Induction of colligin may attenuate brain edema following intracerebral hemorrhage.

TitleInduction of colligin may attenuate brain edema following intracerebral hemorrhage.
Publication TypeJournal Article
Year of Publication2000
JournalActa neurochirurgica. Supplement
Date Published2000
AbstractBrain edema plays an important role in the secondary brain injury following intracerebral hemorrhage (ICH). Edema formation after ICH has been linked to thrombin toxicity. Therefore, the induction of endogenous serine protease inhibitors, which inhibit thrombin prior to ICH may limit edema formation. This study examines whether injection of a low dose of thrombin upregulates such inhibitors and induces tolerance to subsequent ICH. Rats received intracerebral infusions of either one unit thrombin or saline into the right caudate nucleus. After seven days, the rats were either (A) used to examine colligin (a serine protease inhibitor) induction by Western blot analysis, immunohistochemistry and immunofluorescent double labeling, (B) to determine brain water content, or (C) they received a second injection of 50 microL blood and brain edema was determined one day later. Intracerebral infusion of thrombin caused a marked upregulation of colligin, a serine protease inhibitor, in the ipsilateral basal ganglia. Immunocytochemistry and immunofluorescent double labeling showed that colligin was induced in astrocytes. Infusion of this dose of thrombin alone did not affect brain water content but it significantly attenuated subsequent ICH-induced brain edema (79.0 +/- 0.5 vs. 81.4 +/- 0.9%, P < 0.01). Our results demonstrate that low doses of thrombin upregulate brain colligin levels and attenuate edema formation induced by ICH.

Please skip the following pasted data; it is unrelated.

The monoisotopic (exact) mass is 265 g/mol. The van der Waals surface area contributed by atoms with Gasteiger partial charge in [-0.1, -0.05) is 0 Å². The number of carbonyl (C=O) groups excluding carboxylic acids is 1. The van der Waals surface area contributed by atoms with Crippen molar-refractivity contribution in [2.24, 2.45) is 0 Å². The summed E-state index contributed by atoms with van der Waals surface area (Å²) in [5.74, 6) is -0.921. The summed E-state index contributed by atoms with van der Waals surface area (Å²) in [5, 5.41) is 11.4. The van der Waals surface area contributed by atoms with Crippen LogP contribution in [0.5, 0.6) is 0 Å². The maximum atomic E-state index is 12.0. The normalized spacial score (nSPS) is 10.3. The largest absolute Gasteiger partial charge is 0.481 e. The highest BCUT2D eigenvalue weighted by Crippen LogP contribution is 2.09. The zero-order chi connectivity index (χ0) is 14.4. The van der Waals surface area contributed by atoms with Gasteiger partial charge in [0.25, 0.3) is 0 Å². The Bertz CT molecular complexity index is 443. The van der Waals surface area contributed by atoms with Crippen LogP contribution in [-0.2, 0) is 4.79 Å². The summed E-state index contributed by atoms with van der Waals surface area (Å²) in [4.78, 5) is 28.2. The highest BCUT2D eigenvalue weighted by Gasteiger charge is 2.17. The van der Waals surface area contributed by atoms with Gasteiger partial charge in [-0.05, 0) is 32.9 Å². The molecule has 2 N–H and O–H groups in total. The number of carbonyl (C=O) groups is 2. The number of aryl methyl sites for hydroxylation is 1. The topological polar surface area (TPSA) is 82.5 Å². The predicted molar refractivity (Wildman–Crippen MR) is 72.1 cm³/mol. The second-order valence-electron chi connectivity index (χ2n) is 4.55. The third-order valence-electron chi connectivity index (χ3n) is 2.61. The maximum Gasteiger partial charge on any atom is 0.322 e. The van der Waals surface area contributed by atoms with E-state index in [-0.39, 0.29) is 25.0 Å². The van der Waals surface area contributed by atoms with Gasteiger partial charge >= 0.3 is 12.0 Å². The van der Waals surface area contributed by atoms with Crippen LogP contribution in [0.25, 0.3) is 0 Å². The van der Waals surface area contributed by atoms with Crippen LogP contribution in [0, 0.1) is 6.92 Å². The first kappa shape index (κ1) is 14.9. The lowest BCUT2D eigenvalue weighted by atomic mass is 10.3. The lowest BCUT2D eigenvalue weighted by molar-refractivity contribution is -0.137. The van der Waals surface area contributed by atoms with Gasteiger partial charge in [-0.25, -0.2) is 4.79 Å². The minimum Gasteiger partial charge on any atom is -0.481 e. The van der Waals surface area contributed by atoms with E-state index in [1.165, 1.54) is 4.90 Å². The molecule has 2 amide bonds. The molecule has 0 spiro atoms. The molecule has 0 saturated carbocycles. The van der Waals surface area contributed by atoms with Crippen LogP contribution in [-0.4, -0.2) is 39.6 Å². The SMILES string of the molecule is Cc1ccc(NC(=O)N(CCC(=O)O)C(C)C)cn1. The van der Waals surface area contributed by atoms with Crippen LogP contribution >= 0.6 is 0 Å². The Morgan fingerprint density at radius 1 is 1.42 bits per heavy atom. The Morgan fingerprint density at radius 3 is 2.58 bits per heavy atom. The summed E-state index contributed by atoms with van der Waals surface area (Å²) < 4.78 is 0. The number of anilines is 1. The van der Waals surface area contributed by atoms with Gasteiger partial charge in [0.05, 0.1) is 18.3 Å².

PubMed Link
Short TitleActa Neurochir Suppl